(Washington, D.C.) - The Middle East Institute (MEI) is pleased to announce that Randa Slim has been named director of the Institute's new Initiative for Track II Dialogues.
The initiative includes the Middle East Dialogue, a Track II forum focusing on emerging political and security trends in the region that meets twice a year, bringing together current and former officials and senior experts from Egypt, Saudi Arabia, the UAE, Iraq, Iran, Turkey, Jordan, Lebanon, Kuwait, the United States, Russia, China, and the EU. The most recent meeting of the Dialogue took place in Erbil, Iraqi Kurdistan, on March 31.
"This new initiative reinforces MEI's mission to nurture understanding and promote dialogue by creating forums in the Middle East for regional actors to discuss sensitive issues," Slim said. "Our main focus will be on promoting peace-making and peace-building in Syria, and we will also be exploring opportunities to engage in national reconciliation dialogues in Libya, Egypt, and Iraq."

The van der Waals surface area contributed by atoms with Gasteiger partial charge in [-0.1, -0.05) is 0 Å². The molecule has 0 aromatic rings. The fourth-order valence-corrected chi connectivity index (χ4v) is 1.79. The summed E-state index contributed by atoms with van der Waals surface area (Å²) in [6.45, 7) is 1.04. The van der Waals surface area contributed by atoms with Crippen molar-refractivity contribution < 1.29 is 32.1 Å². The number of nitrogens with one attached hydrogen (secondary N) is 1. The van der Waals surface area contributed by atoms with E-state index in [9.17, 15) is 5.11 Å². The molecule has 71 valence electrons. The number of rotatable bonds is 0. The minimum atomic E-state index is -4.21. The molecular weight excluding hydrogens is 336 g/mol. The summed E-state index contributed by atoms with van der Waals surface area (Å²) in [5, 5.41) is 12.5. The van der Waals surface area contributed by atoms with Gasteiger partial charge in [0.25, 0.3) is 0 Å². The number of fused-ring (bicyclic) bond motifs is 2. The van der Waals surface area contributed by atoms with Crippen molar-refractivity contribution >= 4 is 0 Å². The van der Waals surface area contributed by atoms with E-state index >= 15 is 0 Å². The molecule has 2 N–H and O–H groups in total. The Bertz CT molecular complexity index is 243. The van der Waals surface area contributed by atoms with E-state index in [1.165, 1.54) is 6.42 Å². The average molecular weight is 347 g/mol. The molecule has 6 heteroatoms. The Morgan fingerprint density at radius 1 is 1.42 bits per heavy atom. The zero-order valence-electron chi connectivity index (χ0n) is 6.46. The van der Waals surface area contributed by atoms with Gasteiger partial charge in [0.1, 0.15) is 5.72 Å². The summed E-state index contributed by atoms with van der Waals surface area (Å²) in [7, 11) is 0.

Slim is a long-term practitioner of Track II dialogue and peace-building processes in the Middle East and Central Asia. A former member of the US-Russia Dartmouth Conference regional conflicts task force, she was involved in conflict prevention and management activities in Central Asia, working in Tajikistan and the Ferghana Valley in the 1990s. She was a member of the Inter-Tajik Dialogue moderator team, a US-Russian Track II peace-making initiative launched in the midst of Tajikistan's civil war. Since 2001, Ms. Slim has developed and managed a number of dialogue and peace-building projects in the Middle East. She convened and co-moderated the Arab-American-European Dialogue (2004-2007), and moderated a Track II national reconciliation initiative in Iraq (2006-2009).
She is a non-resident fellow at SAIS Foreign Policy Institute and an adjunct fellow at the New America Foundation. A former vice president of the International Institute for Sustained Dialogue, Slim was also a senior program advisor at the Rockefeller Brothers Fund, a guest scholar at the United States Institute of Peace, and a program officer at the Kettering Foundation.